South Middleton School District unveils 4-year plan to finance $5.15 million in building projects | Education

South Middleton School District has developed a strategy to finance an estimated $5.15 million in high priority building projects over the next four fiscal years.

Rather than rely on a bond issue that would drive up long-term debt, the district would phase in the improvements using COVID-19 relief funds to free up money in the general fund budget to augment what is transferred each year to the capital reserve account.

In recent years, the district has been trying to shore up its capital reserve through an annual transfer of money. Another goal of the strategy is to ramp up this base amount from the $550,000 transferred in the current fiscal year to $675,000 earmarked in 2025-26.

During a budget workshop on Monday, Tina Darchicourt, district director of business and operations, briefed the school board on how the strategy could work.

Year one 

Based on her projections, the district should have about $1,416,171 in its capital reserve account by June 30, the end of the current fiscal year.

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From that, the district plans to allocate $1,199,973 in fiscal year 2022-23 toward a project to seal the roof of the Yellow Breeches Middle School, the highest priority item on the district’s top-five project list.

Normally, that would severely deplete the account leaving a balance of $216,198. However, there’s flexibility in the rules governing how school districts can spend COVID relief funds.

Under the strategy, the district plans to use relief funds to offset the purchase of instructional devices and to pay the salaries and benefits of three math interventionists and two English-as-a-Second-Language teachers during fiscal years 2022-23 and 2023-24.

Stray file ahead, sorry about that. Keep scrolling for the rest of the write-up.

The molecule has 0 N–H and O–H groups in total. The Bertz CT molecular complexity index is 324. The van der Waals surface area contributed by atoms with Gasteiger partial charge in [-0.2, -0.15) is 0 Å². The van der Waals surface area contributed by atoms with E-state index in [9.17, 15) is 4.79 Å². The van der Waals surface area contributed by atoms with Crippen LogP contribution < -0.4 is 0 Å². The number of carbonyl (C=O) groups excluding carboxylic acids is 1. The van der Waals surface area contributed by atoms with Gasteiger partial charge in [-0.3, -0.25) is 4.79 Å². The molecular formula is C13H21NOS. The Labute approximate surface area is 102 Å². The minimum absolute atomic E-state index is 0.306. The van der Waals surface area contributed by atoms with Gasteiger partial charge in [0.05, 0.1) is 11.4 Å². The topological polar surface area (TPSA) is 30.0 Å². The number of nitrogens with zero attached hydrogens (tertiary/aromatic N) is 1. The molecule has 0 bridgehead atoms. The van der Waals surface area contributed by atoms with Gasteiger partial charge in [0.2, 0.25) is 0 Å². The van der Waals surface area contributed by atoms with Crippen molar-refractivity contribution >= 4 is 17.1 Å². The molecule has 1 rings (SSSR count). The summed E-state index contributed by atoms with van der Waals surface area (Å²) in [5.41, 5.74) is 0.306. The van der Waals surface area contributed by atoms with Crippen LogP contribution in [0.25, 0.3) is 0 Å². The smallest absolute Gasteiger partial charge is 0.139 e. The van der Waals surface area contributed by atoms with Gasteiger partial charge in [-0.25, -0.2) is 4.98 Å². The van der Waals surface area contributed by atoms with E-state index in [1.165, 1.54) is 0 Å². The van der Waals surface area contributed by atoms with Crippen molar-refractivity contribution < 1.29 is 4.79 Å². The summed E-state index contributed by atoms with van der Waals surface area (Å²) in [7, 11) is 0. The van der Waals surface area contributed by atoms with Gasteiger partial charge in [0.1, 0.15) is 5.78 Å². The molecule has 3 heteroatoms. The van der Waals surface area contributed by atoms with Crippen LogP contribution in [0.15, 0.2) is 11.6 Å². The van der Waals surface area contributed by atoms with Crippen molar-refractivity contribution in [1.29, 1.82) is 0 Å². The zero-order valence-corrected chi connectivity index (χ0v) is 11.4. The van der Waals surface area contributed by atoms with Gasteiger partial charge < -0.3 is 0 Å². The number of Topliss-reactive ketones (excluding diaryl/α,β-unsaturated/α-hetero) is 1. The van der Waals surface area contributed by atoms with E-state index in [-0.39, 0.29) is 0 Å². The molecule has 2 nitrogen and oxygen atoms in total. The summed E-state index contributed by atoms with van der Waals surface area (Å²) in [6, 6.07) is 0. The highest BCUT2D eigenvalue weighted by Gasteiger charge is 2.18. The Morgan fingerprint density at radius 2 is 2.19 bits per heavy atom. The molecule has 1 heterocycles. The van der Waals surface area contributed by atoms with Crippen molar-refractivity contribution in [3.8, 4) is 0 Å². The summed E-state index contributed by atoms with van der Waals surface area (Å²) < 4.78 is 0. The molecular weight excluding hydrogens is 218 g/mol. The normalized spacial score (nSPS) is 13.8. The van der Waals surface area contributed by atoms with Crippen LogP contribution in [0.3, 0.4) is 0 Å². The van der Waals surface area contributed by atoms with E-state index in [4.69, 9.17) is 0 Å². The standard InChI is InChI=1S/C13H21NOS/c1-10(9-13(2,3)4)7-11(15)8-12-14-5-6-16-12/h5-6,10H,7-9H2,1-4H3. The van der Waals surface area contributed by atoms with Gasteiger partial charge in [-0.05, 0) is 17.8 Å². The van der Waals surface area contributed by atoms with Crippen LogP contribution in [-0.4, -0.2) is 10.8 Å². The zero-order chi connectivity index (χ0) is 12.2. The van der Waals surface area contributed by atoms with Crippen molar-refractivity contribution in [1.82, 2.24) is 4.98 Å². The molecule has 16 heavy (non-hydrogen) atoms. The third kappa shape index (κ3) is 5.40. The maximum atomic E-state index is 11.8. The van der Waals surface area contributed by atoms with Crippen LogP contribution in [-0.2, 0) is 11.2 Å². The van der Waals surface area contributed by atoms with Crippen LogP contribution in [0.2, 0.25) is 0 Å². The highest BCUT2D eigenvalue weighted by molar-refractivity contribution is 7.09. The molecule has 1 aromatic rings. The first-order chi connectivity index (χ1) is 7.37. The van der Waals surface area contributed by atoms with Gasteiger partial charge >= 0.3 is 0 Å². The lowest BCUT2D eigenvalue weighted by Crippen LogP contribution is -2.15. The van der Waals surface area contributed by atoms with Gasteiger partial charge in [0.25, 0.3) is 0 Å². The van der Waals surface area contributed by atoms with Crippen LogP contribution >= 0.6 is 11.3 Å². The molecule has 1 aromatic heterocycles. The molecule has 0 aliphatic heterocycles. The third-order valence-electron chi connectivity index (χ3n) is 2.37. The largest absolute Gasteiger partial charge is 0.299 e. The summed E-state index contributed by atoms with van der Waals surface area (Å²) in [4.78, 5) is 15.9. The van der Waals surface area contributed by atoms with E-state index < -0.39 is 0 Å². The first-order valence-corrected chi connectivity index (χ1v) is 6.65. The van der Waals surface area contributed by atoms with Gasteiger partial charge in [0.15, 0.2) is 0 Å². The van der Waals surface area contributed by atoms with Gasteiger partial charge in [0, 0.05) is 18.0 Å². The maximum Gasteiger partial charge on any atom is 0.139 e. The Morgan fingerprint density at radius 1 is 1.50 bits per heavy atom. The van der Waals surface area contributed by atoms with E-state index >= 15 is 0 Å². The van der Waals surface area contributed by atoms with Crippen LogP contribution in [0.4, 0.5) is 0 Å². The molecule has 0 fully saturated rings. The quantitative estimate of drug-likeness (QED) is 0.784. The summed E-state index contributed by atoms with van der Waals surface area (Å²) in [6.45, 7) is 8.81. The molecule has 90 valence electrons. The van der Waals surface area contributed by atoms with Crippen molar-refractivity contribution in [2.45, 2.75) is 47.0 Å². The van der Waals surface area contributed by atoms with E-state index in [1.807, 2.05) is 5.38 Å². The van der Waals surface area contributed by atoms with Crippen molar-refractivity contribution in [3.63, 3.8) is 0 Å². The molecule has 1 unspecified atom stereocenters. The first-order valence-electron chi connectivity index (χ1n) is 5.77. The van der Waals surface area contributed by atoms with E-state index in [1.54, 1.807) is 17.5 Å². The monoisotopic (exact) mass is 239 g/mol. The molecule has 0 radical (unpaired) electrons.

In 2022-23, this approach would free up $866,954 that could go toward the capital reserve account. At the same time, the district plans to ramp up the base amount of its annual transfer to $600,000. This twin infusion of funds could result in a projected capital reserve balance of $1,683,152 by June 30, 2023.

Year two

That balance would carry-over into 2023-24 when the district plans to allocate $2.3 million to upgrade the HVAC system at the middle school, another high-priority item.

Normally, that project would completely exhaust the capital reserve account, but the district plans to shore it back up with a base transfer of $625,000 plus $595,397 in supplanted funds from its use of COVID relief money. This could result in a balance of $603,549 by June 30, 2024.

Year three 

In 2024-25, the district plans to allocate $250,000 toward renovating the restrooms at Boiling Springs High School, which is also on the top-five list. The district also plans to allocate $325,000 toward the purchase of five acres in the 300 block of West First Street, which includes a single-family home that adjoins the district’s main campus.

Though not on the top-five list, the land purchase would enable the district to expand the campus in the future, Superintendent James Estep said Monday. “We don’t have a contract yet.”

The combination of the land purchase and restroom project would reduce the capital reserve to $28,549. However, the district plans to transfer a base amount of $650,000 from the general fund to lift the balance to $678,549 by June 30, 2025.

Year four